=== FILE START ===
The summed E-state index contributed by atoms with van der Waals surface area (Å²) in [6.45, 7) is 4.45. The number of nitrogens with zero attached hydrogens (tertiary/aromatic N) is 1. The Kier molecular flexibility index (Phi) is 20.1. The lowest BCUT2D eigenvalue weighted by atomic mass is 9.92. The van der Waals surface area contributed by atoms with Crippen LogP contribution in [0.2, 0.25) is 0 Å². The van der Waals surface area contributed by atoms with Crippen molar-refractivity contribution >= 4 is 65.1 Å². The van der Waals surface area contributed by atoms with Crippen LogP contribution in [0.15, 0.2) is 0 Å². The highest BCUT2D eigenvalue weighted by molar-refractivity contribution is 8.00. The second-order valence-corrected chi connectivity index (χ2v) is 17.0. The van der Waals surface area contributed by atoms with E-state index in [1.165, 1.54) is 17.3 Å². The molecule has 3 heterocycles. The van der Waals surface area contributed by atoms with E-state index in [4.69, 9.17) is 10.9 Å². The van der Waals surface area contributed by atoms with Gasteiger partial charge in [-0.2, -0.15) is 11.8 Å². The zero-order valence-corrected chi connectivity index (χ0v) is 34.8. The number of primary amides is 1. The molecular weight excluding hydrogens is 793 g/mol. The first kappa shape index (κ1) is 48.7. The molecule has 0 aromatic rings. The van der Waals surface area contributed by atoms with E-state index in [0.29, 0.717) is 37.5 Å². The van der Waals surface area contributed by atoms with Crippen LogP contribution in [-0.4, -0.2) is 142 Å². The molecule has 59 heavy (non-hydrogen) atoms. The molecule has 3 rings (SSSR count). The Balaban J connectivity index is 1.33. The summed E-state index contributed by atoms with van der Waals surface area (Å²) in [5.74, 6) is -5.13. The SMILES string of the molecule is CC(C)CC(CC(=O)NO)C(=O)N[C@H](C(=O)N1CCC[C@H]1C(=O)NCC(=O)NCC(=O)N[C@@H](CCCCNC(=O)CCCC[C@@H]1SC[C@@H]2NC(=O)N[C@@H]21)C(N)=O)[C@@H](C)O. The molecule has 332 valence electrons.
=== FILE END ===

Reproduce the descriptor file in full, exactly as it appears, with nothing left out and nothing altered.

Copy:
The summed E-state index contributed by atoms with van der Waals surface area (Å²) in [6.45, 7) is 4.45. The number of nitrogens with zero attached hydrogens (tertiary/aromatic N) is 1. The Kier molecular flexibility index (Phi) is 20.1. The lowest BCUT2D eigenvalue weighted by atomic mass is 9.92. The van der Waals surface area contributed by atoms with Crippen LogP contribution in [0.2, 0.25) is 0 Å². The van der Waals surface area contributed by atoms with Crippen molar-refractivity contribution >= 4 is 65.1 Å². The van der Waals surface area contributed by atoms with Crippen LogP contribution in [0.15, 0.2) is 0 Å². The highest BCUT2D eigenvalue weighted by molar-refractivity contribution is 8.00. The second-order valence-corrected chi connectivity index (χ2v) is 17.0. The van der Waals surface area contributed by atoms with E-state index in [1.165, 1.54) is 17.3 Å². The molecule has 3 heterocycles. The van der Waals surface area contributed by atoms with E-state index in [4.69, 9.17) is 10.9 Å². The van der Waals surface area contributed by atoms with Gasteiger partial charge in [-0.2, -0.15) is 11.8 Å². The zero-order valence-corrected chi connectivity index (χ0v) is 34.8. The number of primary amides is 1. The molecular weight excluding hydrogens is 793 g/mol. The first kappa shape index (κ1) is 48.7. The molecule has 0 aromatic rings. The van der Waals surface area contributed by atoms with E-state index in [0.29, 0.717) is 37.5 Å². The van der Waals surface area contributed by atoms with Crippen LogP contribution in [-0.4, -0.2) is 142 Å². The molecule has 59 heavy (non-hydrogen) atoms. The molecule has 3 rings (SSSR count). The Balaban J connectivity index is 1.33. The summed E-state index contributed by atoms with van der Waals surface area (Å²) in [5.74, 6) is -5.13. The SMILES string of the molecule is CC(C)CC(CC(=O)NO)C(=O)N[C@H](C(=O)N1CCC[C@H]1C(=O)NCC(=O)NCC(=O)N[C@@H](CCCCNC(=O)CCCC[C@@H]1SC[C@@H]2NC(=O)N[C@@H]21)C(N)=O)[C@@H](C)O. The molecule has 332 valence electrons.